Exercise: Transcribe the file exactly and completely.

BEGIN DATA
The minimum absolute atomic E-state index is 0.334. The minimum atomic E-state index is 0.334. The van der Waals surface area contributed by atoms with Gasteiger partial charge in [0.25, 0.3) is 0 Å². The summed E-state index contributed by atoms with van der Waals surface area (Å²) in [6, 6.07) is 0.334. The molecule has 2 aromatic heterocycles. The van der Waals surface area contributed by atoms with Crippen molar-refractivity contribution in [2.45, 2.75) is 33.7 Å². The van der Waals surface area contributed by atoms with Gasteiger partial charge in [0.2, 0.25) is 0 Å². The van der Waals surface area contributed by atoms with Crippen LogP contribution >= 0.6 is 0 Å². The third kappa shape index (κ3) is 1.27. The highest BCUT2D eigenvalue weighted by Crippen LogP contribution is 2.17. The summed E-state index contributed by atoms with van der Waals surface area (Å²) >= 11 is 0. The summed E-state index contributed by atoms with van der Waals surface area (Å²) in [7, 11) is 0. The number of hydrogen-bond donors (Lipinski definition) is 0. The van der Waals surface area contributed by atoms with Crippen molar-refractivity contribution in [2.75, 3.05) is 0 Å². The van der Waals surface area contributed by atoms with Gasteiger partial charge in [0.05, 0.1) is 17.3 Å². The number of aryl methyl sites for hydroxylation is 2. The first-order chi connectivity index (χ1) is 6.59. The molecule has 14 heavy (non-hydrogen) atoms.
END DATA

The minimum absolute atomic E-state index is 0.334. The minimum atomic E-state index is 0.334. The van der Waals surface area contributed by atoms with Gasteiger partial charge in [0.25, 0.3) is 0 Å². The summed E-state index contributed by atoms with van der Waals surface area (Å²) in [6, 6.07) is 0.334. The molecule has 2 aromatic heterocycles. The van der Waals surface area contributed by atoms with Crippen molar-refractivity contribution in [2.45, 2.75) is 33.7 Å². The van der Waals surface area contributed by atoms with Gasteiger partial charge in [0.2, 0.25) is 0 Å². The van der Waals surface area contributed by atoms with Crippen LogP contribution >= 0.6 is 0 Å². The third kappa shape index (κ3) is 1.27. The highest BCUT2D eigenvalue weighted by Crippen LogP contribution is 2.17. The summed E-state index contributed by atoms with van der Waals surface area (Å²) >= 11 is 0. The summed E-state index contributed by atoms with van der Waals surface area (Å²) in [7, 11) is 0. The number of hydrogen-bond donors (Lipinski definition) is 0. The van der Waals surface area contributed by atoms with Crippen molar-refractivity contribution in [2.75, 3.05) is 0 Å². The van der Waals surface area contributed by atoms with Gasteiger partial charge in [0.05, 0.1) is 17.3 Å². The number of aryl methyl sites for hydroxylation is 2. The first-order chi connectivity index (χ1) is 6.59. The molecule has 14 heavy (non-hydrogen) atoms.